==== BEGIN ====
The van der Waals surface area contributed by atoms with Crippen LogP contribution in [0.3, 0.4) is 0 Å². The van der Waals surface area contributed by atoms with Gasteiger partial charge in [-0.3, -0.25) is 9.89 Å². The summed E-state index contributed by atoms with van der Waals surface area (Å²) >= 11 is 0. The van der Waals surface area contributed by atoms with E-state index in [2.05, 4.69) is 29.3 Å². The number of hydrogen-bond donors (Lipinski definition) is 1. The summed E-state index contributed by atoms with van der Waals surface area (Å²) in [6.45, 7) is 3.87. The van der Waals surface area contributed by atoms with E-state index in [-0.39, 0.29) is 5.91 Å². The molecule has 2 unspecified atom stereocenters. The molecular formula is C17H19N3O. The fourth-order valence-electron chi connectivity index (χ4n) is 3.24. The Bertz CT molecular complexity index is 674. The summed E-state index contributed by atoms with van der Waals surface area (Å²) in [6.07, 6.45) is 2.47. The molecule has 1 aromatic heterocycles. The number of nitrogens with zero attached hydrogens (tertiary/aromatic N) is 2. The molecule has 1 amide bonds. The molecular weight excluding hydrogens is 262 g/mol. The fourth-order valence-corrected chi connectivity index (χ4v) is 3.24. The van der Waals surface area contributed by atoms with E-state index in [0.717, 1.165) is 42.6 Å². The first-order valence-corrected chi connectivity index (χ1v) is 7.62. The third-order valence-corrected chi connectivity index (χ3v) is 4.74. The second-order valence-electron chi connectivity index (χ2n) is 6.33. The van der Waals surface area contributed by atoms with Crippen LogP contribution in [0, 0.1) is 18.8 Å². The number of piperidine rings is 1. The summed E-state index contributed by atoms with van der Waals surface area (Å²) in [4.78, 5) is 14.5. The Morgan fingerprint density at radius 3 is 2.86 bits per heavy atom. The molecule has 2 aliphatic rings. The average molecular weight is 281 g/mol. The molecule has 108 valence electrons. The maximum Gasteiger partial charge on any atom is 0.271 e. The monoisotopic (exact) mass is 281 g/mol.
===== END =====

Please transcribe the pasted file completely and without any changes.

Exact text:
The van der Waals surface area contributed by atoms with Crippen LogP contribution in [0.3, 0.4) is 0 Å². The van der Waals surface area contributed by atoms with Gasteiger partial charge in [-0.3, -0.25) is 9.89 Å². The summed E-state index contributed by atoms with van der Waals surface area (Å²) >= 11 is 0. The van der Waals surface area contributed by atoms with E-state index in [2.05, 4.69) is 29.3 Å². The number of hydrogen-bond donors (Lipinski definition) is 1. The summed E-state index contributed by atoms with van der Waals surface area (Å²) in [6.45, 7) is 3.87. The van der Waals surface area contributed by atoms with E-state index in [-0.39, 0.29) is 5.91 Å². The molecule has 2 unspecified atom stereocenters. The molecular formula is C17H19N3O. The fourth-order valence-electron chi connectivity index (χ4n) is 3.24. The Bertz CT molecular complexity index is 674. The summed E-state index contributed by atoms with van der Waals surface area (Å²) in [6.07, 6.45) is 2.47. The molecule has 1 aromatic heterocycles. The number of nitrogens with zero attached hydrogens (tertiary/aromatic N) is 2. The molecule has 1 amide bonds. The molecular weight excluding hydrogens is 262 g/mol. The fourth-order valence-corrected chi connectivity index (χ4v) is 3.24. The van der Waals surface area contributed by atoms with E-state index in [0.717, 1.165) is 42.6 Å². The first-order valence-corrected chi connectivity index (χ1v) is 7.62. The third-order valence-corrected chi connectivity index (χ3v) is 4.74. The second-order valence-electron chi connectivity index (χ2n) is 6.33. The van der Waals surface area contributed by atoms with Crippen LogP contribution in [0, 0.1) is 18.8 Å². The number of piperidine rings is 1. The summed E-state index contributed by atoms with van der Waals surface area (Å²) in [4.78, 5) is 14.5. The Morgan fingerprint density at radius 3 is 2.86 bits per heavy atom. The molecule has 2 aliphatic rings. The average molecular weight is 281 g/mol. The molecule has 108 valence electrons. The maximum Gasteiger partial charge on any atom is 0.271 e. The monoisotopic (exact) mass is 281 g/mol.